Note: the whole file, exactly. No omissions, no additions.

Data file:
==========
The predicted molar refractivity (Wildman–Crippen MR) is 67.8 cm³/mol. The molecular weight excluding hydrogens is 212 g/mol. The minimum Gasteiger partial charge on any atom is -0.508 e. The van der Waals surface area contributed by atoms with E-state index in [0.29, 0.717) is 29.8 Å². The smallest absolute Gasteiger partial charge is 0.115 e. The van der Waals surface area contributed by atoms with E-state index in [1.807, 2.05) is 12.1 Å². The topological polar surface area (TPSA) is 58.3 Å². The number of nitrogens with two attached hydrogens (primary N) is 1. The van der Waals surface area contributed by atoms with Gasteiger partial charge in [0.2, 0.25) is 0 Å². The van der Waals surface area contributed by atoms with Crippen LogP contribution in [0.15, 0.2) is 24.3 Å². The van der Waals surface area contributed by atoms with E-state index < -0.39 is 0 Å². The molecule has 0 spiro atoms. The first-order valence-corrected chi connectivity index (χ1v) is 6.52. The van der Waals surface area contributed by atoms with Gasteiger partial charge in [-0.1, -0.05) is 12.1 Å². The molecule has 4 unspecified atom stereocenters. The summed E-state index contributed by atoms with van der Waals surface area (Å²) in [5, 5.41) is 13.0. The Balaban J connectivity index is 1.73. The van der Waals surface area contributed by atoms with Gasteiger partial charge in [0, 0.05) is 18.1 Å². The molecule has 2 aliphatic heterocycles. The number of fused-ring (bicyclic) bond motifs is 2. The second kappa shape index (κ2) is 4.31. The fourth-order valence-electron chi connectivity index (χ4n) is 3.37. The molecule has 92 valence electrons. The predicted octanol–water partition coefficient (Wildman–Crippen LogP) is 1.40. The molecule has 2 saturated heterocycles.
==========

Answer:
The predicted molar refractivity (Wildman–Crippen MR) is 67.8 cm³/mol. The molecular weight excluding hydrogens is 212 g/mol. The minimum Gasteiger partial charge on any atom is -0.508 e. The van der Waals surface area contributed by atoms with E-state index in [0.29, 0.717) is 29.8 Å². The smallest absolute Gasteiger partial charge is 0.115 e. The van der Waals surface area contributed by atoms with E-state index in [1.807, 2.05) is 12.1 Å². The topological polar surface area (TPSA) is 58.3 Å². The number of nitrogens with two attached hydrogens (primary N) is 1. The van der Waals surface area contributed by atoms with Gasteiger partial charge in [0.2, 0.25) is 0 Å². The van der Waals surface area contributed by atoms with Crippen LogP contribution in [0.15, 0.2) is 24.3 Å². The van der Waals surface area contributed by atoms with E-state index < -0.39 is 0 Å². The molecule has 0 spiro atoms. The first-order valence-corrected chi connectivity index (χ1v) is 6.52. The van der Waals surface area contributed by atoms with Gasteiger partial charge in [-0.1, -0.05) is 12.1 Å². The molecule has 4 unspecified atom stereocenters. The summed E-state index contributed by atoms with van der Waals surface area (Å²) in [5, 5.41) is 13.0. The Balaban J connectivity index is 1.73. The van der Waals surface area contributed by atoms with Gasteiger partial charge in [0, 0.05) is 18.1 Å². The molecule has 2 aliphatic heterocycles. The number of fused-ring (bicyclic) bond motifs is 2. The second kappa shape index (κ2) is 4.31. The fourth-order valence-electron chi connectivity index (χ4n) is 3.37. The molecule has 92 valence electrons. The predicted octanol–water partition coefficient (Wildman–Crippen LogP) is 1.40. The molecule has 2 saturated heterocycles.